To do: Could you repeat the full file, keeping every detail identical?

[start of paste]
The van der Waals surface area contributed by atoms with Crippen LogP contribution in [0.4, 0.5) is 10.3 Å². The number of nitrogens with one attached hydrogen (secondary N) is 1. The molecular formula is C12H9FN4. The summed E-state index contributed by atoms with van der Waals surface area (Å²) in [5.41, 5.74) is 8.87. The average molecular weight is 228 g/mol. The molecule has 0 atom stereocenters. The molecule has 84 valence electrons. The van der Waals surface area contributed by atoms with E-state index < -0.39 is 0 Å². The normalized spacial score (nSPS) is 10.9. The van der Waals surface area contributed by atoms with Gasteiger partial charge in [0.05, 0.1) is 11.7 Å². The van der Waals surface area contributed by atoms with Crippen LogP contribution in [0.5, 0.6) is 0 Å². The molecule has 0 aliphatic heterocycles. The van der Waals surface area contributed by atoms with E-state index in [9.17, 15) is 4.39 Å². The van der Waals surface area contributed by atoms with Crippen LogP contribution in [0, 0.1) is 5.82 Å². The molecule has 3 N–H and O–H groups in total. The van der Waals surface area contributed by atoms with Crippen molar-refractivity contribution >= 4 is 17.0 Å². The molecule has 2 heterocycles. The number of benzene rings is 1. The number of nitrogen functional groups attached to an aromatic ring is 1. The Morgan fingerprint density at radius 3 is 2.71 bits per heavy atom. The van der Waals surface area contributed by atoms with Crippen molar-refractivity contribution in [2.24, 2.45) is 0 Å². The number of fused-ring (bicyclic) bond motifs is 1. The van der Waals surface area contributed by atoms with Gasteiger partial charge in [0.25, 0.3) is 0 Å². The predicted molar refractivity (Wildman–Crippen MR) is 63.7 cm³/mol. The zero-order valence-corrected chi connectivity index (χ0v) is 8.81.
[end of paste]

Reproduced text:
The van der Waals surface area contributed by atoms with Crippen LogP contribution in [0.4, 0.5) is 10.3 Å². The number of nitrogens with one attached hydrogen (secondary N) is 1. The molecular formula is C12H9FN4. The summed E-state index contributed by atoms with van der Waals surface area (Å²) in [5.41, 5.74) is 8.87. The average molecular weight is 228 g/mol. The molecule has 0 atom stereocenters. The molecule has 84 valence electrons. The van der Waals surface area contributed by atoms with E-state index < -0.39 is 0 Å². The normalized spacial score (nSPS) is 10.9. The van der Waals surface area contributed by atoms with Gasteiger partial charge in [0.05, 0.1) is 11.7 Å². The van der Waals surface area contributed by atoms with Crippen LogP contribution in [0.5, 0.6) is 0 Å². The molecule has 0 aliphatic heterocycles. The van der Waals surface area contributed by atoms with E-state index in [9.17, 15) is 4.39 Å². The van der Waals surface area contributed by atoms with Crippen LogP contribution in [0, 0.1) is 5.82 Å². The molecule has 3 N–H and O–H groups in total. The van der Waals surface area contributed by atoms with Crippen molar-refractivity contribution >= 4 is 17.0 Å². The molecule has 2 heterocycles. The number of benzene rings is 1. The number of nitrogen functional groups attached to an aromatic ring is 1. The Morgan fingerprint density at radius 3 is 2.71 bits per heavy atom. The van der Waals surface area contributed by atoms with Crippen molar-refractivity contribution in [2.24, 2.45) is 0 Å². The number of fused-ring (bicyclic) bond motifs is 1. The van der Waals surface area contributed by atoms with Gasteiger partial charge in [0.25, 0.3) is 0 Å². The predicted molar refractivity (Wildman–Crippen MR) is 63.7 cm³/mol. The zero-order valence-corrected chi connectivity index (χ0v) is 8.81.